Just as “Crossroads” introduced a new generation of music fans to the mystique of Robert Johnson, Cream’s “Spoonful” brought extra exposure to Willie Dixon, who wrote the song, and Howlin’ Wolf, who originally recorded it in 1960.
When I was a young'un in the early '80s, still new to the guitar and looking for great players to inspire me, I asked a few adults, including my father, to name some great guitarists, people I should be listening to and learning from. Every one of them, Dad included, mentioned Eric Clapton. (Note: He was cool enough to also mention Eddie Van Halen.)
A few years ago, the editors of Guitar World magazine compiled what we feel is the ultimate guide to the 100 Greatest Guitar Solos of All Time. The list, which has been quoted by countless artists, websites and publications around the world, starts with Richie Sambora's work on Bon Jovi's “Wanted Dead or Alive” (Number 100) and builds to a truly epic finish with Jimmy Page's solo on "Stairway to Heaven" (Number 1).
"Supergroup" is a word that doesn't sit well with a lot of people. For some, it conjures up bloated egos battling for creative control. For others, it makes them think of flash-in-the-pan projects that never had much of a lasting impact.
For most of the past five decades, British guitarist Eric Clapton has been at the forefront of blues/rock guitar playing. Though he has incorporated many different stylistic elements into his music during his long and very successful career, Clapton’s legacy was forged long ago on his brilliance as a virtuoso soloist, and he will long be remembered as one of the most important and influential guitarists ever.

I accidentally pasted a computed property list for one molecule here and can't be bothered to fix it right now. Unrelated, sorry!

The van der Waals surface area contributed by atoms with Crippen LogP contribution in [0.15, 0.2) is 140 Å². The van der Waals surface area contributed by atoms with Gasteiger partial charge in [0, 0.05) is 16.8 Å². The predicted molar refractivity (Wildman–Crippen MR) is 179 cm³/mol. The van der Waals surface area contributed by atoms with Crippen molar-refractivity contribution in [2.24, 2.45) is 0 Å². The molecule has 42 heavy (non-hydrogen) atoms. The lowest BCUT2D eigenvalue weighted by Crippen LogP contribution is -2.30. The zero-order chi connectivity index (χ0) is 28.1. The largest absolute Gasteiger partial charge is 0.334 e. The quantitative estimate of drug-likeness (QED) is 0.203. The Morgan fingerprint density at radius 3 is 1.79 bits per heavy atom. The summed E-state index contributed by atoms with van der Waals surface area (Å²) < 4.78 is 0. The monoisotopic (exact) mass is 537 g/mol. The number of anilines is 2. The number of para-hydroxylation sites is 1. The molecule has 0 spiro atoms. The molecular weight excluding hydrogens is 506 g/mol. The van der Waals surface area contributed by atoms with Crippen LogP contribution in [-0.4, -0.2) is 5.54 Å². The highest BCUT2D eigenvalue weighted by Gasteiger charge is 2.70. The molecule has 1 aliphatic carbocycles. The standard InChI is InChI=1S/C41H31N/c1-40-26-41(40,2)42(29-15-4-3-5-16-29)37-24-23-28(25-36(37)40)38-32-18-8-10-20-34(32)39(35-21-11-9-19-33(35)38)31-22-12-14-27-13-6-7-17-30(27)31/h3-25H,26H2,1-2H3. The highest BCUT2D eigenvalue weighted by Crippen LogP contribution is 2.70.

Guitar Legends: Eric Clapton is a must-have for fans of any era in Clapton's long career. The special issue, which is available now at the Guitar World Online Store for $9.99, tells Clapton's story and transcribes five songs, including "Layla," "Cocaine" and "Sunshine of Your Love." It features several interviews, details his solo career and time with John Mayall & The Bluesbreakers and The Yardbirds.
Another supergroup is on the horizon as members of Cream, Living Colour, Carlos Santana's live band and Medeski, Martin and Wood have joined forces in Spectrum Road. The group features Jack Bruce on bass and vocals, Vernon Reid on guitar, John Medeski on keys/piano and Cindy Blackman-Santana on drums.
It was in the early 1960s that Eric Clapton first grabbed people with the scream in his sound. People called it the "woman tone," but that was no woman -- that was his life. On songs like "Born Under a Bad Sign" and "Crossroads," he used his guitar to give voice to the emotions he couldn't, or wouldn't, vent as a singer or songwriter.